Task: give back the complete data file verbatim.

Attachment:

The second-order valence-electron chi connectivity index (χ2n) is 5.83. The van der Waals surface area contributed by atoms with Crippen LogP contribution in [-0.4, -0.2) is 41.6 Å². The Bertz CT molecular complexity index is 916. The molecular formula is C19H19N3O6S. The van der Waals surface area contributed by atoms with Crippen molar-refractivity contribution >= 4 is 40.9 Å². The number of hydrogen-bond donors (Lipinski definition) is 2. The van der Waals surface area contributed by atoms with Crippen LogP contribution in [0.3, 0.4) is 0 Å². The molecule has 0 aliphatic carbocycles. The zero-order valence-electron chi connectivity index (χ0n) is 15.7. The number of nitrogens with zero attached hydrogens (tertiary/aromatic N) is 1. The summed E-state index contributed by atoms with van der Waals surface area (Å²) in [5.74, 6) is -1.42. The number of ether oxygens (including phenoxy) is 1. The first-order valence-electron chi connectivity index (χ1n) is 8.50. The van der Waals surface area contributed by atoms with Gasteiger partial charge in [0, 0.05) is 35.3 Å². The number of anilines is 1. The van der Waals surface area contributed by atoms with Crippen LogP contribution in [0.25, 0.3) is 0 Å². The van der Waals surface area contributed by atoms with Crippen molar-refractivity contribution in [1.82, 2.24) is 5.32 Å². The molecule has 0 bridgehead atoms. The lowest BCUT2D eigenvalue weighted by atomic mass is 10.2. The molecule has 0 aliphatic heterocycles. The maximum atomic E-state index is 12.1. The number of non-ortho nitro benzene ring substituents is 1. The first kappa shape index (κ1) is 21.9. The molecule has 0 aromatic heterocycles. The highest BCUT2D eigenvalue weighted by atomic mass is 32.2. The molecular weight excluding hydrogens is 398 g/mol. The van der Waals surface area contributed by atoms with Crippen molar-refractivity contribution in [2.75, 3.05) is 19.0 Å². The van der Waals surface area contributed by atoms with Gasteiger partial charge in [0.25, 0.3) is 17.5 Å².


The second-order valence-electron chi connectivity index (χ2n) is 5.83. The van der Waals surface area contributed by atoms with Crippen LogP contribution in [-0.4, -0.2) is 41.6 Å². The Bertz CT molecular complexity index is 916. The molecular formula is C19H19N3O6S. The van der Waals surface area contributed by atoms with Crippen molar-refractivity contribution >= 4 is 40.9 Å². The number of hydrogen-bond donors (Lipinski definition) is 2. The van der Waals surface area contributed by atoms with Crippen LogP contribution in [0.3, 0.4) is 0 Å². The molecule has 0 aliphatic carbocycles. The zero-order valence-electron chi connectivity index (χ0n) is 15.7. The number of nitrogens with zero attached hydrogens (tertiary/aromatic N) is 1. The summed E-state index contributed by atoms with van der Waals surface area (Å²) in [5.74, 6) is -1.42. The number of ether oxygens (including phenoxy) is 1. The first-order valence-electron chi connectivity index (χ1n) is 8.50. The van der Waals surface area contributed by atoms with Gasteiger partial charge in [0, 0.05) is 35.3 Å². The number of anilines is 1. The van der Waals surface area contributed by atoms with Crippen LogP contribution in [0.25, 0.3) is 0 Å². The van der Waals surface area contributed by atoms with Crippen molar-refractivity contribution in [1.82, 2.24) is 5.32 Å². The molecule has 0 bridgehead atoms. The lowest BCUT2D eigenvalue weighted by atomic mass is 10.2. The molecule has 0 aliphatic heterocycles. The maximum atomic E-state index is 12.1. The number of non-ortho nitro benzene ring substituents is 1. The first kappa shape index (κ1) is 21.9. The molecule has 0 aromatic heterocycles. The highest BCUT2D eigenvalue weighted by atomic mass is 32.2. The molecular weight excluding hydrogens is 398 g/mol. The van der Waals surface area contributed by atoms with Crippen molar-refractivity contribution in [2.75, 3.05) is 19.0 Å². The van der Waals surface area contributed by atoms with Gasteiger partial charge in [0.25, 0.3) is 17.5 Å².